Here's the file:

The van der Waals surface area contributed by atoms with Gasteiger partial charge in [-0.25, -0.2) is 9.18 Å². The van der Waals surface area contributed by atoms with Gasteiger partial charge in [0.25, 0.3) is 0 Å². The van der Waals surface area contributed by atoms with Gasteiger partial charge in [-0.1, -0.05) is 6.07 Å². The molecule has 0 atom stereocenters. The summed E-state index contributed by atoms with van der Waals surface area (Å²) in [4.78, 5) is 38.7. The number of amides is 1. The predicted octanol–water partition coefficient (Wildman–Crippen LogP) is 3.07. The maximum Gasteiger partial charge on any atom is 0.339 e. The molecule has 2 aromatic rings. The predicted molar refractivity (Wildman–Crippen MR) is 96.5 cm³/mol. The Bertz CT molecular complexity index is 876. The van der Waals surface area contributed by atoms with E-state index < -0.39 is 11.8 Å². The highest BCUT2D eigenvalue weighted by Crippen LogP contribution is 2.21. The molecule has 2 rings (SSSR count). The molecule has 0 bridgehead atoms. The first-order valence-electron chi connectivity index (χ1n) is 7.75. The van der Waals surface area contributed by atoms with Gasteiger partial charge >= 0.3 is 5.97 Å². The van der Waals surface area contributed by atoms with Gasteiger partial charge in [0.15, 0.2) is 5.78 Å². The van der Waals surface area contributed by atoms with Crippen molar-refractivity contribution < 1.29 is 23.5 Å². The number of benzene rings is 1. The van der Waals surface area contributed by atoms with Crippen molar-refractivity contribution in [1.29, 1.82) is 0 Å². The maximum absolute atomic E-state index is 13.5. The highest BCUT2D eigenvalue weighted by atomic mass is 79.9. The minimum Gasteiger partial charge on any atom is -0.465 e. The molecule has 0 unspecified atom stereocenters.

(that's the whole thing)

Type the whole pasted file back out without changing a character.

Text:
The van der Waals surface area contributed by atoms with Gasteiger partial charge in [-0.25, -0.2) is 9.18 Å². The van der Waals surface area contributed by atoms with Gasteiger partial charge in [0.25, 0.3) is 0 Å². The van der Waals surface area contributed by atoms with Gasteiger partial charge in [-0.1, -0.05) is 6.07 Å². The molecule has 0 atom stereocenters. The summed E-state index contributed by atoms with van der Waals surface area (Å²) in [4.78, 5) is 38.7. The number of amides is 1. The predicted octanol–water partition coefficient (Wildman–Crippen LogP) is 3.07. The maximum Gasteiger partial charge on any atom is 0.339 e. The molecule has 2 aromatic rings. The predicted molar refractivity (Wildman–Crippen MR) is 96.5 cm³/mol. The Bertz CT molecular complexity index is 876. The van der Waals surface area contributed by atoms with E-state index < -0.39 is 11.8 Å². The highest BCUT2D eigenvalue weighted by Crippen LogP contribution is 2.21. The molecule has 2 rings (SSSR count). The molecule has 0 bridgehead atoms. The first-order valence-electron chi connectivity index (χ1n) is 7.75. The van der Waals surface area contributed by atoms with Gasteiger partial charge >= 0.3 is 5.97 Å². The van der Waals surface area contributed by atoms with Gasteiger partial charge in [0.15, 0.2) is 5.78 Å². The van der Waals surface area contributed by atoms with Crippen molar-refractivity contribution < 1.29 is 23.5 Å². The number of benzene rings is 1. The van der Waals surface area contributed by atoms with Crippen molar-refractivity contribution in [1.29, 1.82) is 0 Å². The maximum absolute atomic E-state index is 13.5. The highest BCUT2D eigenvalue weighted by atomic mass is 79.9. The minimum Gasteiger partial charge on any atom is -0.465 e. The molecule has 0 unspecified atom stereocenters.